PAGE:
And make sure you always deliver your best-quality work. There is nothing worse than disappointing someone by delivering works two levels worse than the ones they saw in your portfolio.
6. Get organised
Creating an organisation system that works for you is the key to surviving your freelance career. Since you have no direct boss, no one will tell you to do this, so you must take the initiative.
If you can, schedule out your day, week and month, then create reminders for yourself. I try to create daily routines by setting myself ‘mini-goals’. Mini-goals are a way to set frequent targets without getting overworked or physically burnt out.
Your organisation system should be as simple as it can. Often, overly complex systems actually add complexity to your tasks. I prefer to use a paper journal that I have on me at all times, so I can reference and archive completed tasks. I find that analogue methods embed information much more clearly in my mind; software or online solutions are often just a crutch.
7. Get into a routine early
Finding the right rhythm is super-important. Work needs to become a habit, and that can take a while to train. Start with the big chunks of the day – breakfast, taking a shower, lunch, grocery shopping and preparing dinner – then start filling in the time between with work.
Do some sketches to warm up, and remember to take breaks. Don’t force yourself too much: it’s very easy to become stressed when you’re freelance.
8. Treat freelance like a nine-to-five job
Approach freelance life as if it were a full-time job. It’s easy not to start on time in the morning because no one is forcing you to – then end up working late into the evening to catch up.
You don’t literally have to work nine to five – I like to start earlier in the morning, then take a long lunch break; and I know people who actually prefer to work evenings – but you do have to commit to a routine. Finding a studio or shared space may help here: if you just focus on getting to ‘the office’ on time, you often find you’re in the mood to work once you get there.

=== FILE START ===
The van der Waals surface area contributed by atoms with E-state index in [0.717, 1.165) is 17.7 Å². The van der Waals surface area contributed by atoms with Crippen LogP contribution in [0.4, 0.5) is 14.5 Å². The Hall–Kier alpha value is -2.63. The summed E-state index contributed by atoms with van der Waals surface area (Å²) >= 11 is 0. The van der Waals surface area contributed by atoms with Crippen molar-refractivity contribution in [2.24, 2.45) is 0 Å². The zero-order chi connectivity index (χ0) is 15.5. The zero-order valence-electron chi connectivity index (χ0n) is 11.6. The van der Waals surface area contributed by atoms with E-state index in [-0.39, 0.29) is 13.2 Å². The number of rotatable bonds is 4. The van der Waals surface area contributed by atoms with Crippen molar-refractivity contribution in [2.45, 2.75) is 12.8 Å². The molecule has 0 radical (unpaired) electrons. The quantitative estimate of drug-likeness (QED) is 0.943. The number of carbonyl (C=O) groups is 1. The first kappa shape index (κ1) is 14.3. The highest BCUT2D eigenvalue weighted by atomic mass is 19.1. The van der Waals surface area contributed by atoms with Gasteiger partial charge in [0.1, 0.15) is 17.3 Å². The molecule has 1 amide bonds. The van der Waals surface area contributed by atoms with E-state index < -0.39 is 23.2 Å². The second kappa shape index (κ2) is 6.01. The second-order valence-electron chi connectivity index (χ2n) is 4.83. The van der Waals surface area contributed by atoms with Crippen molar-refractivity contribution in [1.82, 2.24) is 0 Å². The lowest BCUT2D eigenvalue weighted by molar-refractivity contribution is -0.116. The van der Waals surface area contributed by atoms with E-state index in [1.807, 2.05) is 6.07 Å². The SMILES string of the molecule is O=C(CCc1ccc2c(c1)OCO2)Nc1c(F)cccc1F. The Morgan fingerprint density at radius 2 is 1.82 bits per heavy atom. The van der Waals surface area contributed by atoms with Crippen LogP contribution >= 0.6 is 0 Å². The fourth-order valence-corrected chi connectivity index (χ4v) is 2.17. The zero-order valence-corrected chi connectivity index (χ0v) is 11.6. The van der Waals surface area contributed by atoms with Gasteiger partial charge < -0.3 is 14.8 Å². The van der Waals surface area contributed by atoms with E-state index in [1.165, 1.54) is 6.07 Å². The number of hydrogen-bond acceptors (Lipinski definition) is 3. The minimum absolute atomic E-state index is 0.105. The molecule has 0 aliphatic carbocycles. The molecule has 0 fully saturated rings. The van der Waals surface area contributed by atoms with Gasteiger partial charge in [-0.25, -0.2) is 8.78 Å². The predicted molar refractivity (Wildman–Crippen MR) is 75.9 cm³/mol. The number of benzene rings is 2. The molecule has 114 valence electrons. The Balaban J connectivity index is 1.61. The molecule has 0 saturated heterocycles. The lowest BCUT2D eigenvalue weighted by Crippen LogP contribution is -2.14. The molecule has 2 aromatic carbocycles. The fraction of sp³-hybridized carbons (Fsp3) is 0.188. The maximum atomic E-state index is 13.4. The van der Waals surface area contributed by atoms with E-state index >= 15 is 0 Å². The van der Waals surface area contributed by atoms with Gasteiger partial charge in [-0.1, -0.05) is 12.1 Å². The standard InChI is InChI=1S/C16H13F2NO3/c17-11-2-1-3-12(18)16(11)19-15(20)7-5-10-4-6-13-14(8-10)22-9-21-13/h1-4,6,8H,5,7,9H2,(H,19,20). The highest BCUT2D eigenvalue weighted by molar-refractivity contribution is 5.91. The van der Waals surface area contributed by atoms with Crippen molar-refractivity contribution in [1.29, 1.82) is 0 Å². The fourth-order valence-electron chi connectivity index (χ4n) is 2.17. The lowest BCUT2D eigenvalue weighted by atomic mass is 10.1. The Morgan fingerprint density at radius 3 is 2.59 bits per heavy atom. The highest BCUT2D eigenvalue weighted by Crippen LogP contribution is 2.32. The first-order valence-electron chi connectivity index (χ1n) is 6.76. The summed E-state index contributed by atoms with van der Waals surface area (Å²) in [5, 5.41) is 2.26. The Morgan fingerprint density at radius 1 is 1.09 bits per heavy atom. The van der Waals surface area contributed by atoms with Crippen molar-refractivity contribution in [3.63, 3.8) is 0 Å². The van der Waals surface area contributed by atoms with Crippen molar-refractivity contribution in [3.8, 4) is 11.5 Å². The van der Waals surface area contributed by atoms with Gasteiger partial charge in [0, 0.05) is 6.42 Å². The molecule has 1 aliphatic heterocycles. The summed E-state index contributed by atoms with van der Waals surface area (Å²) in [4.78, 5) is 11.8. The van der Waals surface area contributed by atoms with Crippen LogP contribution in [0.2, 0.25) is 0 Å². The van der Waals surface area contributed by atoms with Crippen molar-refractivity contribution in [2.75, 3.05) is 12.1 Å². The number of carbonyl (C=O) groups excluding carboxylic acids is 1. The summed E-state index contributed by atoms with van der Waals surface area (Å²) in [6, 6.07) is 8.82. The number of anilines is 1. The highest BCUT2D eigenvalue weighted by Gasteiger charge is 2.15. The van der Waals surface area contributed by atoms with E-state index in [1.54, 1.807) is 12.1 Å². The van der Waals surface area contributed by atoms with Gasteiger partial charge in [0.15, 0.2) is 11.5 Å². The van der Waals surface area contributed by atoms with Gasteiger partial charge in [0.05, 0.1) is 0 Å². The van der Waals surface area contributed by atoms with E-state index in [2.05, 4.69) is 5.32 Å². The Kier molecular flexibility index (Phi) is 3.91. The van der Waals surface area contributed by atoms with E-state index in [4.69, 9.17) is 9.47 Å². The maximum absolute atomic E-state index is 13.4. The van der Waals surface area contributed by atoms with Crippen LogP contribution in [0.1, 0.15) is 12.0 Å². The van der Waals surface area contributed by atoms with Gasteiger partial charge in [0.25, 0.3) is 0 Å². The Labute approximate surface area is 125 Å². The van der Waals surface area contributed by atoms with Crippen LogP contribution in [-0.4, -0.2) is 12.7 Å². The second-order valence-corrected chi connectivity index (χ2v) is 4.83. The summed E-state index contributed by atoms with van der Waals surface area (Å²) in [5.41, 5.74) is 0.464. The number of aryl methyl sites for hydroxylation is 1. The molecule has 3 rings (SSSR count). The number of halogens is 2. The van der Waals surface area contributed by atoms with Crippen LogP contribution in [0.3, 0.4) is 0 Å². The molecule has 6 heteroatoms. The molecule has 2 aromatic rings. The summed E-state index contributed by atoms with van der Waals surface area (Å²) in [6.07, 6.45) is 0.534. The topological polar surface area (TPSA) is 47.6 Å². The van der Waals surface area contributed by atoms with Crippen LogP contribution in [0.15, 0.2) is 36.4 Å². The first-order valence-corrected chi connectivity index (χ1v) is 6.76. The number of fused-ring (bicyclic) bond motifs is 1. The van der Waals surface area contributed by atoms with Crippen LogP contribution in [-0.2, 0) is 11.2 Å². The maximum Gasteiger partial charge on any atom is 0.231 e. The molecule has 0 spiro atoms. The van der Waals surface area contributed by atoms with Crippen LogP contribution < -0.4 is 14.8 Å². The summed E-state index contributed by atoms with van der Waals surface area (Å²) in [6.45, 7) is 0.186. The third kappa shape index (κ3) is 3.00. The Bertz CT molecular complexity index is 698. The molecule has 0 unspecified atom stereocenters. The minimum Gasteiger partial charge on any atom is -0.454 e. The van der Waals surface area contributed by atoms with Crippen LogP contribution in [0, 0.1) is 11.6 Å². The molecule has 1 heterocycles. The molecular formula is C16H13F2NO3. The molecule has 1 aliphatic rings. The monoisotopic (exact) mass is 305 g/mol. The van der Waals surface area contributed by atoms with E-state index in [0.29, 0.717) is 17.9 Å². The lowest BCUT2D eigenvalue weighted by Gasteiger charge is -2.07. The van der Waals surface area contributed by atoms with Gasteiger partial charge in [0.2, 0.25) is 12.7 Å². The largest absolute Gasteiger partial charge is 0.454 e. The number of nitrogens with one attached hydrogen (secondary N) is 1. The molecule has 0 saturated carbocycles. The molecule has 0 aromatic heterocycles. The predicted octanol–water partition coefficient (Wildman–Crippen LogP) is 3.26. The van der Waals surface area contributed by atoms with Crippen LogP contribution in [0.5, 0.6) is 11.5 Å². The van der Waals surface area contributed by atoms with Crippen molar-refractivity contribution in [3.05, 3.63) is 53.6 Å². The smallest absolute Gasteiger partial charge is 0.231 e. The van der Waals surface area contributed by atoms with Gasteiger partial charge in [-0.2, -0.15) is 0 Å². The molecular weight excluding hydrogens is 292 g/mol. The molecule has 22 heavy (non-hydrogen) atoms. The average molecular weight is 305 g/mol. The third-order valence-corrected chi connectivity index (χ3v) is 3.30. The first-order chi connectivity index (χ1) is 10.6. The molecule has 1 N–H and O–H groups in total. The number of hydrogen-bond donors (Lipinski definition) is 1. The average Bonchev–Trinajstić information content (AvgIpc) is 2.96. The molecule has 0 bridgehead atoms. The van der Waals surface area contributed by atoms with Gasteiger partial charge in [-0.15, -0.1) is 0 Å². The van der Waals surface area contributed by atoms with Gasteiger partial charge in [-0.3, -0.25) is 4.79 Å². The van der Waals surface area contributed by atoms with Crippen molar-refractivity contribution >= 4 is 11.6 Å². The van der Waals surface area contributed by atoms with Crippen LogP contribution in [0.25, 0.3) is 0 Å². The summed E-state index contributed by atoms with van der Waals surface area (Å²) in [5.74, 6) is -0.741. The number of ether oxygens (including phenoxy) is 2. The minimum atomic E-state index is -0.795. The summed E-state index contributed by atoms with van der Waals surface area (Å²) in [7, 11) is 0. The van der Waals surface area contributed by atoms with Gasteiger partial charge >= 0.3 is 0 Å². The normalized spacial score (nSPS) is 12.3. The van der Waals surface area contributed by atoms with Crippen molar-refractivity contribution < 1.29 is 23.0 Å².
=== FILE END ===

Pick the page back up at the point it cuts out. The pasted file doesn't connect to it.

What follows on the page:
Another benefit of working fixed hours is that you know when you can clock off without feeling guilty. Just because you can work weekends doesn’t mean that you should!
9. Build an inspiration system
Organise your files creatively. There is a balance between making sure you can find archive material and allowing yourself to stumble upon random images to drive inspiration.
I like to create two distinct categories: reference material (material for understanding materials, design aesthetics, nature and so on) and inspirational material (other art work, screengrabs of films, colorr references, and so on). Within these main categories, I create sub-folders containing different artists’ work, references, photos, videos, and so on.
10. Value yourself
“If you aren’t getting paid for it, then it’s a hobby.” Those words from the legendary Syd Mead say it all. When you’re starting your freelance career, value yourself: don’t work for free or for credits only.
Unfortunately, a lot of clients easily find naïve starters who will work for nothing, or next to nothing. People like this lower everybody’s rates, and paint a bad picture of us as professionals.
If you aren’t certain how much should you be paid, there are articles online that will give you an initial idea. Rates are very personal: while some people take home $100 per day, others take home $1,000. Never hesitate to ask for more: if a client wants you, they will pay up – or at least negotiate.